“In 1990 I was invited to give a paper on disability research to a conference of academic researchers in Sweden and this gave me the opportunity to reflect on the issues involved. To this day I remember entering the conference room on the first morning with the other researchers, none of whom were disabled, and finding the words ‘what do you think you are doing talking about us in this way?’ written on the board. No-one except me thought it referred to us; those who even noticed the comment at all simply assumed the board hadn’t been cleaned by whoever had used it the day before.
What did we think we were doing: pursuing knowledge for the benefit of humankind? Informing policy and practice? Helping disabled people? Building networks? Developing our own careers? Having a freebie at someone else’s expense? All of those things probably and more; but also much less.”(Oliver 1997:15)
This was a class assignment in the research module of the Masters in Social Policy I am taking. The question asked the learners to describe the role of the researcher in emancipatory research. I have decided to publish this because I feel it has huge implications for society and I found the above excerpt very interesting and thought provoking. I wrote a much more academic article for marking but this is another personal evaluation of the topic and not at all subject to academic grading. It is my personal view.
After reading the above excerpt I thought what a good observation. So often society assumes that we are doing things for the benefit of others when in actual fact we have not consulted the “other” about whether that is what they actually need. We spend thousands, and for those big foundations, millions of money on conferences and projects for different groups of society that we think are in need. The statement also implies the presence of “us” and “them” which already signifies the divisive nature of society.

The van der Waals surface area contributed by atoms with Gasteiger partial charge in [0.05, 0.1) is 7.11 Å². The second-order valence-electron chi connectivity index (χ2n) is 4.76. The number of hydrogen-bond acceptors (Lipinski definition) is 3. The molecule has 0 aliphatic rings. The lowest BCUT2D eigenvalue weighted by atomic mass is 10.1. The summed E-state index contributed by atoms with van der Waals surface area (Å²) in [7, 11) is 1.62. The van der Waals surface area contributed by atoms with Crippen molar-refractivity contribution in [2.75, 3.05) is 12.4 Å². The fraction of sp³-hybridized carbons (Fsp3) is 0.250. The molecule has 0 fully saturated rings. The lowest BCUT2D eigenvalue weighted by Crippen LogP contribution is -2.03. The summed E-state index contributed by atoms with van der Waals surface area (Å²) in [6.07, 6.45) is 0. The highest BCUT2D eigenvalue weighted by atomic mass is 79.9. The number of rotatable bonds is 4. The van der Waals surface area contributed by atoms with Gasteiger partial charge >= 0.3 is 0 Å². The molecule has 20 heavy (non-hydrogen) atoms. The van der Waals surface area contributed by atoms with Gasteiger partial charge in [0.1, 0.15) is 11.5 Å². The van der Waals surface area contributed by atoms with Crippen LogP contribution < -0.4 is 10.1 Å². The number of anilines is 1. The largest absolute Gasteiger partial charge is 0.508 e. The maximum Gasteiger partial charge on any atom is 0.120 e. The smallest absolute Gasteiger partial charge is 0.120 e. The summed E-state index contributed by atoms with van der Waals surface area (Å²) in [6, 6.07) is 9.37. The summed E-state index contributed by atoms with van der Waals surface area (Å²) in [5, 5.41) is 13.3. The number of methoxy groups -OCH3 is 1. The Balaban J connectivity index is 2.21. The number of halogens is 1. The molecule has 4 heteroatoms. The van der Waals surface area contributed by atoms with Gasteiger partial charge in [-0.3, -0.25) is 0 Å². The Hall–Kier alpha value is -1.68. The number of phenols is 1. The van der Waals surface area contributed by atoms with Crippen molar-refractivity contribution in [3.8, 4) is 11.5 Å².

Is true emancipation of oppressed groups a realistic goal or an impossible dream? How do you seek to empower someone unless you have consulted with them and together concluded that they are indeed seeking what you as a “helper” seek for them? How many times do policy makers and “concerned” citizens do things “for” and not “with” the people they seek to assist? Who is really benefiting from our well meaning acts? Where is the voice of the marginalized in the policies we are making? Where are our motivations coming from? Because it is not enough to congregate and discuss what we think are the solutions to the world’s problems without proper consultation with those affected. We might actually do more harm than good because what we perceive may be so far from the truth.
Do not begin to assume you know the full extent of someone’s problem if you have never walked a mile in their shoes. There is more to the personal experience than can be described. Assuming that we know people’s needs or what is right for them is downright patronizing. The question above has surely given me cause to pose before I think a certain intervention is what my client needs without hearing from them how they propose to solve the quandary they may find themselves in. This is a basic core of social work “helping individuals to help themselves”. First year of college basics.
I just wonder if anyone actually found an answer to that question “What do you think you are doing talking about us in this way”? What would you even say? Um.. we thought that these bulleted points on our written strategy that we have been working on for weeks/months/years are just what you need to solve the problem of disability/poverty/…any perceived lack of something. Most of the findings are actually based on research but I stand by my view that nothing beats the subjective experience.
I fully understand the extent of hopelessness that marginalized groups may feel. Who marginalizes them? Who emancipates them? Emancipation in most cases is a very expensive commodity. How do you emancipate yourself with no resources or income to do so? So the “haves”make it their mandate to provide what they think is needed but there must be another way to do it without making the “have nots” feel further disadvantaged and offended. Our terminology alone is discriminatory, socially constructed to create “otherness”. Disability/poverty/lack…are all man-made terms. We are all human and we are all capable until someone tells us we are not!!!
It’s worth a thought…